Colombian ‘mule’ nabbed with 1 kilo of cocaine in stomach

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(Reuters file)

MANILA, Philippines — (UPDATE2 – 5:24 p.m.) A Colombian intercepted at the Ninoy Aquino International Airport on a tip from US Homeland Security was found to have swallowed 1.185 kilograms of cocaine.

Director General Aaron Aquino of the Philippine Drug Enforcement Agency (PDEA) identified the suspect as Alberto Pedraza Quijano, 67 years old, a Colombian national and an alleged drug courier who arrived in the Philippines via Emirates Airlines Flight EK332 from Dubai.

Acting on a report from US Homeland Security Investigation-Manila Attaché Office, combined elements of the PDEA Regional Office-National Capital Region (PDEA RO-NCR) under Director Ismael Fajardo, Jr., Bureau of Immigration, Bureau of Customs, Philippine National Police-Drug Enforcement Group (PNP-DEG), AVSEGROUP, Manila International Airport Authority (MIAA)-APD, National Bureau of Investigation (NBI), and the Office of the Transport Security (OTS) arrested Quijano during an airport interdiction operation, at around 4:30 in the afternoon.

Anti-narcotics agents almost missed Alberto Pedraza Quijano, 67, who arrived at the NAIA3 from Dubai Sunday evening, because he was well dressed and identified himself as the executive director of a foundation in Colombia.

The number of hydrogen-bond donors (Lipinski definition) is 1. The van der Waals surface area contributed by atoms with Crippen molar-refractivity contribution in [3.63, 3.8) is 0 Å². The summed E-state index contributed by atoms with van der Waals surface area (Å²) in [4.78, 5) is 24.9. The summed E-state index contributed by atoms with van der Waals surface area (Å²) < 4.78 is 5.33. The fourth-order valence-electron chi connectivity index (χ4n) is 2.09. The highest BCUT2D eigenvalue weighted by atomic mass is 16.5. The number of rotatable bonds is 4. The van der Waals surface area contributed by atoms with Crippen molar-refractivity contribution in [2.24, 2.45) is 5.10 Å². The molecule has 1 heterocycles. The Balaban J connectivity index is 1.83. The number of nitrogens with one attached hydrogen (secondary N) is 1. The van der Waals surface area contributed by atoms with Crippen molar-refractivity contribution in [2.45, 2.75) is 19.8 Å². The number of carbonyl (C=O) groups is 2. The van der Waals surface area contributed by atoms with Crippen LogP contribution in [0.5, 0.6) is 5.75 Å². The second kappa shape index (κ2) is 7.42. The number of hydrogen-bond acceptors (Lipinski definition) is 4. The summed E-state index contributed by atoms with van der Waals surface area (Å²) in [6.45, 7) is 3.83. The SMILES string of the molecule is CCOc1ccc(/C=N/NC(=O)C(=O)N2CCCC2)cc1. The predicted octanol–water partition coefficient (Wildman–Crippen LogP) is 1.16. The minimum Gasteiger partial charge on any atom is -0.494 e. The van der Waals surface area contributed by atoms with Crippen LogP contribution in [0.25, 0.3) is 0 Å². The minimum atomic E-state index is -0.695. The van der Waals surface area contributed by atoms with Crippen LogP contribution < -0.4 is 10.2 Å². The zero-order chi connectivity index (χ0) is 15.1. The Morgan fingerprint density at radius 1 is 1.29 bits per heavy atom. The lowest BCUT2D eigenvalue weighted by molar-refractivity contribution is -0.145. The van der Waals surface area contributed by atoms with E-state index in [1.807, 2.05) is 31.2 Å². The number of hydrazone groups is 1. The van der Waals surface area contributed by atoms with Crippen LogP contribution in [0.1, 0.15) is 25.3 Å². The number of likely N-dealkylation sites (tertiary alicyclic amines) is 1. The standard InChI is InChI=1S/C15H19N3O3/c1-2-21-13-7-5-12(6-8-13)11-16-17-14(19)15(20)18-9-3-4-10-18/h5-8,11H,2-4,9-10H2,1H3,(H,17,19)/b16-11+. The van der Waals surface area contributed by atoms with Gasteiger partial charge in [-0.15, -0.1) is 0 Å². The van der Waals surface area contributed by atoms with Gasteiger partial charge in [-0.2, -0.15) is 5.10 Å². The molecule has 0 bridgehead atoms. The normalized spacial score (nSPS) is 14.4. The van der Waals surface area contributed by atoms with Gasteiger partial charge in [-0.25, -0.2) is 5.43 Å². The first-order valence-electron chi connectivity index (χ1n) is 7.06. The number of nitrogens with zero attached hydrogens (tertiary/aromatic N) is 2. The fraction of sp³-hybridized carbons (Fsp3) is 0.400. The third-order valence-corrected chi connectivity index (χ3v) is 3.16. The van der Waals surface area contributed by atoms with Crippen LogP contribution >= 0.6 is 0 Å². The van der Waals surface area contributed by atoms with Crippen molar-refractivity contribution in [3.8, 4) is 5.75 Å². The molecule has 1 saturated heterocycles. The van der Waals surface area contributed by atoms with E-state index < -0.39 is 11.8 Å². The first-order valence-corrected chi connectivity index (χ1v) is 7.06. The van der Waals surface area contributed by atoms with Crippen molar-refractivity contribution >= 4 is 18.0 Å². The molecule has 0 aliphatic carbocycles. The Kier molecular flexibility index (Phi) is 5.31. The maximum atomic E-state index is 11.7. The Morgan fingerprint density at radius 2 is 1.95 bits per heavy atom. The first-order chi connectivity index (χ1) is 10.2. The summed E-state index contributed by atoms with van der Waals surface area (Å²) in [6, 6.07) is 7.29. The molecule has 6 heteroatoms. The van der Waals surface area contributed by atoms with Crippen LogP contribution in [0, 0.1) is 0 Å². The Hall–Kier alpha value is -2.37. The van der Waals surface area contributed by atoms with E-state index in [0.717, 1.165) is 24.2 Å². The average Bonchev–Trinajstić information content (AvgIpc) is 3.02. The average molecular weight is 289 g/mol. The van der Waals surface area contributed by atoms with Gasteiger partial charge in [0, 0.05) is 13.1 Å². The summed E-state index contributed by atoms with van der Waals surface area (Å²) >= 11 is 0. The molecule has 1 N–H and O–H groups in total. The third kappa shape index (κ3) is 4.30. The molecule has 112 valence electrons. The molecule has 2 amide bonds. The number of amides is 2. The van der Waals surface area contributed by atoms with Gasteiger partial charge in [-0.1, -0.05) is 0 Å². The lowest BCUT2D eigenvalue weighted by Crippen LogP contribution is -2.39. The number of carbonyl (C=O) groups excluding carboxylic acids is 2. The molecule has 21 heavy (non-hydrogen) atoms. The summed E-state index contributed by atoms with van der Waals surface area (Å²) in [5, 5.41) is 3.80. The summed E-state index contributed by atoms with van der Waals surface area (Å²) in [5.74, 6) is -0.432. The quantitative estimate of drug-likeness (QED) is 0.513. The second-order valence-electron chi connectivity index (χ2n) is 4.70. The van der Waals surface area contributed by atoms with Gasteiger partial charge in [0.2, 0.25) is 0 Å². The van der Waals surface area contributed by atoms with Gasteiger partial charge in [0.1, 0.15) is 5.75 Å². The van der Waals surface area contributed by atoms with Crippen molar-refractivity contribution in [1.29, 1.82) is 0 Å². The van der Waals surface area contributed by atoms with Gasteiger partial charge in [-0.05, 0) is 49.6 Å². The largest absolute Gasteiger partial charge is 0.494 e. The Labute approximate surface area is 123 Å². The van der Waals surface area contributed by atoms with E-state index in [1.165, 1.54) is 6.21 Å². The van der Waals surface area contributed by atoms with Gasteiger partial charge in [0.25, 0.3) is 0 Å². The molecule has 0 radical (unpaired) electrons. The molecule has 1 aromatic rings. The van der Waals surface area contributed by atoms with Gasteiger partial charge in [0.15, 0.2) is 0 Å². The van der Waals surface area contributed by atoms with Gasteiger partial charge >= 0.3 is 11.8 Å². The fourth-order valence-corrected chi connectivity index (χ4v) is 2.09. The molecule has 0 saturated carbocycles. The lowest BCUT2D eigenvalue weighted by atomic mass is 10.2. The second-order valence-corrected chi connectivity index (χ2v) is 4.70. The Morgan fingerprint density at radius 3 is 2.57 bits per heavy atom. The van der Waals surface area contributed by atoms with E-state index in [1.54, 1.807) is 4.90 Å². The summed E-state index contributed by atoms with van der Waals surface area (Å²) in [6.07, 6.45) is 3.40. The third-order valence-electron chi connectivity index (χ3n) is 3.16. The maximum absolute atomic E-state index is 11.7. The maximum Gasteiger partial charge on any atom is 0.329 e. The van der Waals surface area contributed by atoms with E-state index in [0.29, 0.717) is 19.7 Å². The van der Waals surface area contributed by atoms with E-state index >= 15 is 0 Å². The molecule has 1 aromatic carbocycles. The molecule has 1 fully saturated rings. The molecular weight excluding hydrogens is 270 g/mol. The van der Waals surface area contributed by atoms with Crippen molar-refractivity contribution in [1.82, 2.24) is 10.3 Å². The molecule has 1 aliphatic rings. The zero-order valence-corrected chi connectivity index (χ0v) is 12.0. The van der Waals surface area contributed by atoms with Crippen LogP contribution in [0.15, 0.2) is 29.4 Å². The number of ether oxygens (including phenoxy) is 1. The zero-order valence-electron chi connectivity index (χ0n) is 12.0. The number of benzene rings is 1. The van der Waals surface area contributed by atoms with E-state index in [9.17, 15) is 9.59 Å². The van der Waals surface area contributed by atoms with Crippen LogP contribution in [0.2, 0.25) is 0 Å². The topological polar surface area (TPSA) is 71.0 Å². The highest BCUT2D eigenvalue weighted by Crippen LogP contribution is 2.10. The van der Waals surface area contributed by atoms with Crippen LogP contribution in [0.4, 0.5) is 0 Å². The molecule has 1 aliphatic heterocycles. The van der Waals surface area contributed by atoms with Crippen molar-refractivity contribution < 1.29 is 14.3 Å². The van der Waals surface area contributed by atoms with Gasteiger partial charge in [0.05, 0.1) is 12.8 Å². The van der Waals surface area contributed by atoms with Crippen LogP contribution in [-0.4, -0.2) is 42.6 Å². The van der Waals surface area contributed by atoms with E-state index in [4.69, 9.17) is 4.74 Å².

However, when he was given a medical examination, the X-ray showed what appeared to be sausages in his tummy.

These turned out to be 79 rubber pellets containing the cocaine, estimated to have a street value of P8.89 million.

The Colombian passport of drug mule Quijano, who has been in the Philippines three times. NEWS5 IMAGE

Quijano will be facing charges for violation of Section 4 (Importation of Dangerous Drugs), Section 5 (Transportation of Dangerous Drugs) and Section 11 (Possession of Dangerous Drugs), Article II, of Republic Act 9165, or the Comprehensive Dangerous Drugs Act of 2002.

Director Fajardo of PDEA said it is probable Quijano had smuggled in drugs before since this was the third time he had entered the country.

He said Quijano would wait for his “wealthy” clients to call him and then deliver the drugs, earning $4,000 for each run.

Fajardo said they hope to obtain the identities of the Colombian’s clients once they subject Quijano’s mobile phones to forensic investigation.

The PDEA admitted difficulty intercepting drug mules like Quijano because they lack the equipment to detect the drugs inside their bodies.